seconds and V
.
O
2max
. Maximal enzyme activity of
hexokinase, phosphofructokinase (glycolysis en-
zymes), citrate synthase, SDH and malate dehy-
drogenase (oxidativeenzymes) wasenhanced after
thistypeoftraining.The participantswerestudents
in kinesiology, who were physically active but were
not athletes. From the seventh week of such train-
ing, they were able to perform 10 intervals with 2
minutes 30 seconds of recovery per session. This
type of high interval training induced an increase
in blood lactate of up to 32 mmol/L after the tenth
exercise interval. The power output ranged from
210%of V
.
O
2max
onthefirstintervalto140%V
.
O
2max
by the ninth andtenth intervals.At suchintensities,
the rate of production of pyruvate may be consid-
ered to be almost maximal and one would expect
major increases in the velocity of catalytic activ-
ity of the competingenzymespyruvatedehydroge-
nase(PDH)andLDH.However,the increaseof7%
in LDH after such training was not significantly
different; PDH was not measured, but the authors
speculatedthattheincreaseinPDHactivity(which
provokes an increased rate of pyruvate entry into
the mitochondria)could be the stimulusfor the up-
regulation of mitochondrial enzymes. This could ex-
plain the fact that 3 to 4 repetitions of 5 minutes of
effective high interval training per week (hence 20
minutes per week only) can result in an increase in
both glycolytic and oxidative muscle enzyme activ-
ity, maximum short term power output and V
.
O
2max
(+7%). The authors concluded that the increase in
power output (+24% on average after 4
× 30-second
bouts) may have been the result of an increase in the
maximal activity of the glycolytic enzymes (+49%
forphosphofructokinase)andinNa
+
/K
+
pumpcapac-
ity, whereas the increased mitochondrial enzyme
activity (+65% for SDH) may have been a result of
increased pyruvate flux rateduring thisintense sprint
interval training.
[30]
Thus, interval training using short all-out bouts
of exercise elicits the glycolytic pathway and can
be used to prepare long sprint (200 to 400m) and
middle distance (800 to 1500m) runners whose
anaerobic metabolism is a determinant for perfor-
mance. However, victory in longer races such as
5000 and 10 000m depends on the ability to cover
the last lap at a velocity well above vV
.
O
2max
,
[31]
although there are also 5000 and 10 000m races
with 1 runner 50 to 100m ahead when starting the
last lap, andthis runner can win at a modestlastlap
speed. The last 400m of a 10 000m racecan be run
in 52 seconds, i.e. 27.7 km/h (110% of vV
.
O
2max
for the best performers, who have a vV
.
O
2max
of 25
km/h). Also, athletes must enhance their anaerobic
capacity to be able to accelerate in championship
races. For this, they can use supramaximal interval
trainingoflongerduration:1minuteatabout130%
ofvV
.
O
2max
with arest of 5 minutes between. Eight
weeks of this type of training (3 times a week) has
been reported to efficiently enhance anaerobic ca-
pacity as measured as the y-intercept of the rela-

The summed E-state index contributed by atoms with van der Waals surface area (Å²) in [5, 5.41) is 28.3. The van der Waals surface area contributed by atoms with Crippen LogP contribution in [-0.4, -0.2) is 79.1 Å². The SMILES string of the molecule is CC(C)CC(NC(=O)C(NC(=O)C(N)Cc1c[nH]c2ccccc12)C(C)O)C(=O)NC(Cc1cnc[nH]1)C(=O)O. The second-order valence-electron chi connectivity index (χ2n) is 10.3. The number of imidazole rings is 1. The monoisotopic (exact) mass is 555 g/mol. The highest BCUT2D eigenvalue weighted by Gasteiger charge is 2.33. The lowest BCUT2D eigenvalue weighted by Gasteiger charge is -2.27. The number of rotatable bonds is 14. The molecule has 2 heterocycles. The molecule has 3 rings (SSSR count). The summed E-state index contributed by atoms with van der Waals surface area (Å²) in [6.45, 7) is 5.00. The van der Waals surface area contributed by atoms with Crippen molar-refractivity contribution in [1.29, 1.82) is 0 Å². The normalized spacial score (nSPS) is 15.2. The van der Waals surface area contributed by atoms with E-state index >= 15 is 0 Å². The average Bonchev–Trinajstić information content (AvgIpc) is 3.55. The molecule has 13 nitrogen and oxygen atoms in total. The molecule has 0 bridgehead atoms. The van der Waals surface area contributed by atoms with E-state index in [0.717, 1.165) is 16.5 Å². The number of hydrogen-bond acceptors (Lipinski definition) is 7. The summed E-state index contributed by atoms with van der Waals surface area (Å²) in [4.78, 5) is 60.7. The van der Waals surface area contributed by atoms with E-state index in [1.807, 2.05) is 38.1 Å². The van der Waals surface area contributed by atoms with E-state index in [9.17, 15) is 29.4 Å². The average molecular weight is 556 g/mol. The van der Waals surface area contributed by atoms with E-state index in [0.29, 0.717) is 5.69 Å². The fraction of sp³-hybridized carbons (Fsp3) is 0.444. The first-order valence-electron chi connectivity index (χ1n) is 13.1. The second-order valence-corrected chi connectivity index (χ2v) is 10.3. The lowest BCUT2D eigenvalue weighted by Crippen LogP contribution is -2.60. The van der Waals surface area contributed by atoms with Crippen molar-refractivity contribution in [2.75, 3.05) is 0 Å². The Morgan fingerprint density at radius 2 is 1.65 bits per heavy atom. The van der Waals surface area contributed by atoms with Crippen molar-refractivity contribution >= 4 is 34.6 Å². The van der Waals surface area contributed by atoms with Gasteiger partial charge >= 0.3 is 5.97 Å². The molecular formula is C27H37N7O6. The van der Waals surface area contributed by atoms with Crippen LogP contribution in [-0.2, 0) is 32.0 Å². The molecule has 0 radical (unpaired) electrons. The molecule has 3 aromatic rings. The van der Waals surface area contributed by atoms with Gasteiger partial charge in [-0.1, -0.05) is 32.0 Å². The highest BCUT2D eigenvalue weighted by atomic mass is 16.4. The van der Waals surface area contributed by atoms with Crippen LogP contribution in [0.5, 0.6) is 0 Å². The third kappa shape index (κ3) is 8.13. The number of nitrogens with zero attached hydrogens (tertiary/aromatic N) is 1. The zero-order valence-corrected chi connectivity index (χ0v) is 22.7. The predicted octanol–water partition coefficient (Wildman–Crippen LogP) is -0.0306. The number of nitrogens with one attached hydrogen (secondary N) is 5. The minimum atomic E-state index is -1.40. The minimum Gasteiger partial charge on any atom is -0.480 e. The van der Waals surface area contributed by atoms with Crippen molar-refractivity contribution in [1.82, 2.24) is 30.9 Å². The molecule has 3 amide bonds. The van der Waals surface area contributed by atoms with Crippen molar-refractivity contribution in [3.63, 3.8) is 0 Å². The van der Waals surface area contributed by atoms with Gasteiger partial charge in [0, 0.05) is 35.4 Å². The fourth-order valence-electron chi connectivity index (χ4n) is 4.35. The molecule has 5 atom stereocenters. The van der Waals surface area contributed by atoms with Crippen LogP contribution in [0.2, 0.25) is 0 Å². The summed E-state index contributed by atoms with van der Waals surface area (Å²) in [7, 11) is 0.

tionship between work rate and time limit.
[32]
The
critical power, i.e. the slope of this relationship,
was not modified. This critical power depends on
aerobic capacity and has been shown to be related
to V
.
O
2max
and lactate threshold.
[33]
This type of
high intermittent training has also been used to en-
hance performance in high level cyclists (see sec-
tion 3), in whom it is more difficult to obtain an
improvement in performance or physiological mod-
ifications.
Another type of anaerobic high interval training
is circuit training consisting of explosive jumping
exercises. Recently, with this type of circuit train-
ing, Paavolainen et al.
[34]
reportedanimprovement
of5kmtimeinwelltrainedenduranceathleteswith
nochangesin theirV
.
O
2max
.Thiswasduetoimprove-
ment of the running economy (RE), i.e. the oxygen
consumption at a given sublactate threshold veloc-
ity was decreased by 3% after 6 weeks of 3
× 20 to
30 minutes of circuit training per week with long
interval training or exhaustive distance training, but
not withshort interval training.
[35]
Thisimprove-
ment of RE was related to improved neuromuscu-
lar characteristics, allowing an increase of velocity
over 20m and over a distance covered in 5 jumps
that were transferred into improved RE. Improved
Anaerobic Interval Training and Performance 81
Adis International Limited. All rights reserved. Sports Med 2001; 31 (2)
RE following intensive training was correlated
with reduced ventilatory demands (VE). This im-
provement in RE was related to a decrease in VE,
whereas muscle fibre composition and respiratory
exchange ratio, stride length and frequency during
running were unaltered by training.
If long interval training and long distance run-
ning induce a decrease in RE, circuit training com-
posed of jump exercises can yield the same result,
but probably by different mechanisms through the
stretch-shortening cycle.
[36]
In fact, it is probable
that the fitness level of participants plays a promi-
nent role in the results of the long term effect of
different types of training (continuous or intermit-
tent).
Finally, for not very well trained participants, the
intensity of exercise is more important than the type
ofexercise(cyclingandrunning).Flynnetal.
[37]
have
reported that in well trained runners, 6 weeks of high